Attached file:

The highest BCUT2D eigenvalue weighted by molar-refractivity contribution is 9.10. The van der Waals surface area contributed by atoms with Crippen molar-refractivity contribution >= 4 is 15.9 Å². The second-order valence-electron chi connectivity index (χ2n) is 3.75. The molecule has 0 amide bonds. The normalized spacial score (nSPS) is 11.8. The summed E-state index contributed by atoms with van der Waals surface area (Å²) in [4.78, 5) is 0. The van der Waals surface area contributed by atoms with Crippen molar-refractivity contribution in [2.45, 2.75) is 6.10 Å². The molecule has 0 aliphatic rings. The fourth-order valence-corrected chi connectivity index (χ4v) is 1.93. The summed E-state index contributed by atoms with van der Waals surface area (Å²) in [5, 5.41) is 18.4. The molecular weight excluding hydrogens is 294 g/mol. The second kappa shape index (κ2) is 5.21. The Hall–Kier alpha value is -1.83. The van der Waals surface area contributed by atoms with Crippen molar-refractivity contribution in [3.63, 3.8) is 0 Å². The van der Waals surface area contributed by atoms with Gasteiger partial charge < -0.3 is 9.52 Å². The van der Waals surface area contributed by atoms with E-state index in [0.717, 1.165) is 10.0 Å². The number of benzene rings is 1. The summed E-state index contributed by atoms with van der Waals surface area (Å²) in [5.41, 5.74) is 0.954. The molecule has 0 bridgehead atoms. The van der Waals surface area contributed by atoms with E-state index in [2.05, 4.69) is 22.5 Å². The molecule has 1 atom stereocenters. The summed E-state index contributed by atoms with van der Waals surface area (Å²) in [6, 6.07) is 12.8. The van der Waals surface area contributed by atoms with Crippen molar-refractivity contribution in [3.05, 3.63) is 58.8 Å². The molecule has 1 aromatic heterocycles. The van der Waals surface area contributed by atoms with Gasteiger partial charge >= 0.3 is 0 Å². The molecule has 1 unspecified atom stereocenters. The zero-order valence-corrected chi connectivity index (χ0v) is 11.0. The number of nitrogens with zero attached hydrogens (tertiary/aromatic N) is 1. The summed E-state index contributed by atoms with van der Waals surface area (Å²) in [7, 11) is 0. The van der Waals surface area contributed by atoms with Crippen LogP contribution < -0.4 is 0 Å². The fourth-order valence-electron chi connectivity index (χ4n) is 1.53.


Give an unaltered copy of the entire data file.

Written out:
The highest BCUT2D eigenvalue weighted by molar-refractivity contribution is 9.10. The van der Waals surface area contributed by atoms with Crippen molar-refractivity contribution >= 4 is 15.9 Å². The second-order valence-electron chi connectivity index (χ2n) is 3.75. The molecule has 0 amide bonds. The normalized spacial score (nSPS) is 11.8. The summed E-state index contributed by atoms with van der Waals surface area (Å²) in [4.78, 5) is 0. The van der Waals surface area contributed by atoms with Crippen molar-refractivity contribution in [2.45, 2.75) is 6.10 Å². The molecule has 0 aliphatic rings. The fourth-order valence-corrected chi connectivity index (χ4v) is 1.93. The summed E-state index contributed by atoms with van der Waals surface area (Å²) in [5, 5.41) is 18.4. The molecular weight excluding hydrogens is 294 g/mol. The second kappa shape index (κ2) is 5.21. The Hall–Kier alpha value is -1.83. The van der Waals surface area contributed by atoms with Crippen molar-refractivity contribution in [3.63, 3.8) is 0 Å². The van der Waals surface area contributed by atoms with Gasteiger partial charge < -0.3 is 9.52 Å². The van der Waals surface area contributed by atoms with E-state index in [0.717, 1.165) is 10.0 Å². The number of benzene rings is 1. The summed E-state index contributed by atoms with van der Waals surface area (Å²) in [5.41, 5.74) is 0.954. The molecule has 0 bridgehead atoms. The van der Waals surface area contributed by atoms with E-state index in [2.05, 4.69) is 22.5 Å². The molecule has 1 atom stereocenters. The summed E-state index contributed by atoms with van der Waals surface area (Å²) in [6, 6.07) is 12.8. The van der Waals surface area contributed by atoms with Crippen molar-refractivity contribution in [3.05, 3.63) is 58.8 Å². The molecule has 1 aromatic heterocycles. The van der Waals surface area contributed by atoms with Gasteiger partial charge >= 0.3 is 0 Å². The molecule has 1 unspecified atom stereocenters. The zero-order valence-corrected chi connectivity index (χ0v) is 11.0. The number of nitrogens with zero attached hydrogens (tertiary/aromatic N) is 1. The summed E-state index contributed by atoms with van der Waals surface area (Å²) in [7, 11) is 0. The van der Waals surface area contributed by atoms with Crippen LogP contribution < -0.4 is 0 Å². The fourth-order valence-electron chi connectivity index (χ4n) is 1.53.